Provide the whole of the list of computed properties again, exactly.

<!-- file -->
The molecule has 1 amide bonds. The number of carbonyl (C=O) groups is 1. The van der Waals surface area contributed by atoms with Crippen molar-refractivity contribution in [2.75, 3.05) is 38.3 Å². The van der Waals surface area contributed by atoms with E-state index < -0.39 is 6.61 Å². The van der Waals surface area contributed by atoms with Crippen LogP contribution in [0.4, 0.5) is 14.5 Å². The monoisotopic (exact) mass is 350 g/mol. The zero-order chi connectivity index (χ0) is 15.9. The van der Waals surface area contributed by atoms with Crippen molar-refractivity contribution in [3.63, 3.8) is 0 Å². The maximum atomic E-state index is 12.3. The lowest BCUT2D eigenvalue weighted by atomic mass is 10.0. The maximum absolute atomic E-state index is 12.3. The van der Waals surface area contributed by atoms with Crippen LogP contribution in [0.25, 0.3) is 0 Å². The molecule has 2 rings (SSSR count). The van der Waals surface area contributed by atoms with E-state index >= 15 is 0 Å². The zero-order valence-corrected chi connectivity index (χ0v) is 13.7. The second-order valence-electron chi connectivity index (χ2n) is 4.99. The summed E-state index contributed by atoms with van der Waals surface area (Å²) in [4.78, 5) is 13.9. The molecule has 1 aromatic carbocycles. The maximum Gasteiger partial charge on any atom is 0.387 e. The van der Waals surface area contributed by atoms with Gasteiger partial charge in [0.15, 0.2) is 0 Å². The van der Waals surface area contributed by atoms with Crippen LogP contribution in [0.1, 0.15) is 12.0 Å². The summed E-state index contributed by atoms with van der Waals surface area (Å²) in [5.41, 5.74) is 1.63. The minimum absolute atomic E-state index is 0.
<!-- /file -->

The molecule has 1 amide bonds. The number of carbonyl (C=O) groups is 1. The van der Waals surface area contributed by atoms with Crippen molar-refractivity contribution in [2.75, 3.05) is 38.3 Å². The van der Waals surface area contributed by atoms with E-state index < -0.39 is 6.61 Å². The van der Waals surface area contributed by atoms with Crippen LogP contribution in [0.4, 0.5) is 14.5 Å². The monoisotopic (exact) mass is 350 g/mol. The zero-order chi connectivity index (χ0) is 15.9. The van der Waals surface area contributed by atoms with Crippen molar-refractivity contribution in [3.63, 3.8) is 0 Å². The maximum atomic E-state index is 12.3. The lowest BCUT2D eigenvalue weighted by atomic mass is 10.0. The maximum absolute atomic E-state index is 12.3. The van der Waals surface area contributed by atoms with Crippen LogP contribution in [0.25, 0.3) is 0 Å². The molecule has 2 rings (SSSR count). The van der Waals surface area contributed by atoms with E-state index >= 15 is 0 Å². The zero-order valence-corrected chi connectivity index (χ0v) is 13.7. The second-order valence-electron chi connectivity index (χ2n) is 4.99. The summed E-state index contributed by atoms with van der Waals surface area (Å²) in [4.78, 5) is 13.9. The molecule has 1 aromatic carbocycles. The maximum Gasteiger partial charge on any atom is 0.387 e. The van der Waals surface area contributed by atoms with Gasteiger partial charge in [0.15, 0.2) is 0 Å². The van der Waals surface area contributed by atoms with Crippen LogP contribution in [0.1, 0.15) is 12.0 Å². The summed E-state index contributed by atoms with van der Waals surface area (Å²) in [5.41, 5.74) is 1.63. The minimum absolute atomic E-state index is 0.